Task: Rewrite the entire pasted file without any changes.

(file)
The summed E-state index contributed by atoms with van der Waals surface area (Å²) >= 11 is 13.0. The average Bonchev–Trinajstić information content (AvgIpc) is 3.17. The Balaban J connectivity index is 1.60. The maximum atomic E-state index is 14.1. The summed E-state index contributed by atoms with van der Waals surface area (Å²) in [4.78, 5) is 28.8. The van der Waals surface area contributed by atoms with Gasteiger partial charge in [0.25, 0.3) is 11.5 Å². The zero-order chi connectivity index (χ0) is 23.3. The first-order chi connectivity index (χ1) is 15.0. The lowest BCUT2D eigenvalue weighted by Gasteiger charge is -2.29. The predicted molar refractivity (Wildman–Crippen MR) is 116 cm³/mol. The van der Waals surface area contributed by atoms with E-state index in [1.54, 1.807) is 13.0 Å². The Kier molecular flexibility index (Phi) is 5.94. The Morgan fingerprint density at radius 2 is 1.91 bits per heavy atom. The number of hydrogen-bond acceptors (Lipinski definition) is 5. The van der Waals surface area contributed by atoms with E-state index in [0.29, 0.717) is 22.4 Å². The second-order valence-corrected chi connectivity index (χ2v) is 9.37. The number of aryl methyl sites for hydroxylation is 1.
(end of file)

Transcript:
The summed E-state index contributed by atoms with van der Waals surface area (Å²) >= 11 is 13.0. The average Bonchev–Trinajstić information content (AvgIpc) is 3.17. The Balaban J connectivity index is 1.60. The maximum atomic E-state index is 14.1. The summed E-state index contributed by atoms with van der Waals surface area (Å²) in [4.78, 5) is 28.8. The van der Waals surface area contributed by atoms with Gasteiger partial charge in [0.25, 0.3) is 11.5 Å². The zero-order chi connectivity index (χ0) is 23.3. The first-order chi connectivity index (χ1) is 15.0. The lowest BCUT2D eigenvalue weighted by Gasteiger charge is -2.29. The predicted molar refractivity (Wildman–Crippen MR) is 116 cm³/mol. The van der Waals surface area contributed by atoms with E-state index in [1.54, 1.807) is 13.0 Å². The Kier molecular flexibility index (Phi) is 5.94. The Morgan fingerprint density at radius 2 is 1.91 bits per heavy atom. The number of hydrogen-bond acceptors (Lipinski definition) is 5. The van der Waals surface area contributed by atoms with E-state index in [0.29, 0.717) is 22.4 Å². The second-order valence-corrected chi connectivity index (χ2v) is 9.37. The number of aryl methyl sites for hydroxylation is 1.